On 26 and 27 July 1939, in Pyry near Warsaw, Polish intelligence initiated French and British military intelligence representatives into their Enigma-decryption techniques and equipment, including Zygalski sheets and the cryptologic bomb, and promised each delegation a Polish-reconstructed Enigma. The demonstration represented a vital basis for the later British continuation and effort. During the war, British cryptologists decrypted a vast number of messages enciphered on Enigma. The intelligence gleaned from this source, codenamed "Ultra" by the British, was a substantial aid to the Allied war effort.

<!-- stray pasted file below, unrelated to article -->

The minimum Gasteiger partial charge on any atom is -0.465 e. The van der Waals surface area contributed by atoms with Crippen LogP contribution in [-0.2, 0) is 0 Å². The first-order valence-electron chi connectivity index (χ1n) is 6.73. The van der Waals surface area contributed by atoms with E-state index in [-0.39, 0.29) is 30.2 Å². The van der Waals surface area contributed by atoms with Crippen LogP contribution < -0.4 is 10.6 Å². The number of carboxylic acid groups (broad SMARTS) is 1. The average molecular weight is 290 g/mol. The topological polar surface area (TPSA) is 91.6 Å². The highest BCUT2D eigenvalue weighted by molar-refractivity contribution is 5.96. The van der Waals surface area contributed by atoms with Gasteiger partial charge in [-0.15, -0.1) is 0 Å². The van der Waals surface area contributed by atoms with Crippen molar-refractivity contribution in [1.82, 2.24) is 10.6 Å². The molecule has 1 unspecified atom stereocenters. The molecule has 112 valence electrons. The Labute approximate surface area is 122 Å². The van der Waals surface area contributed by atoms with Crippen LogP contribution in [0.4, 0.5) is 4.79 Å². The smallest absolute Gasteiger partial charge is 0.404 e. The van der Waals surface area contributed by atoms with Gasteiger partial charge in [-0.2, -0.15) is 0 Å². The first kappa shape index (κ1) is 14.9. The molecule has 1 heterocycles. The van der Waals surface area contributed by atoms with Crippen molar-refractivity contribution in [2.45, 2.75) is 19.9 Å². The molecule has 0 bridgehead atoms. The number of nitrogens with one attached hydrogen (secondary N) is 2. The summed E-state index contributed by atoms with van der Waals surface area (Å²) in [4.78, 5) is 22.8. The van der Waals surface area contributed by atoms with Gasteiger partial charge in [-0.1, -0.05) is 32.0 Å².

Enigma machine in "News From the Front"Edit
On April 25, 1942, the New York Times reported on British and other Allied efforts to decode captured German Engima machines. No American administration official would speak on the record, or even admit on the record that code-breaking activities were taking place. The Times asked why better use had not been made of captured information, and opined that if the Allies were reading the enemies' codes, they had little to show for it.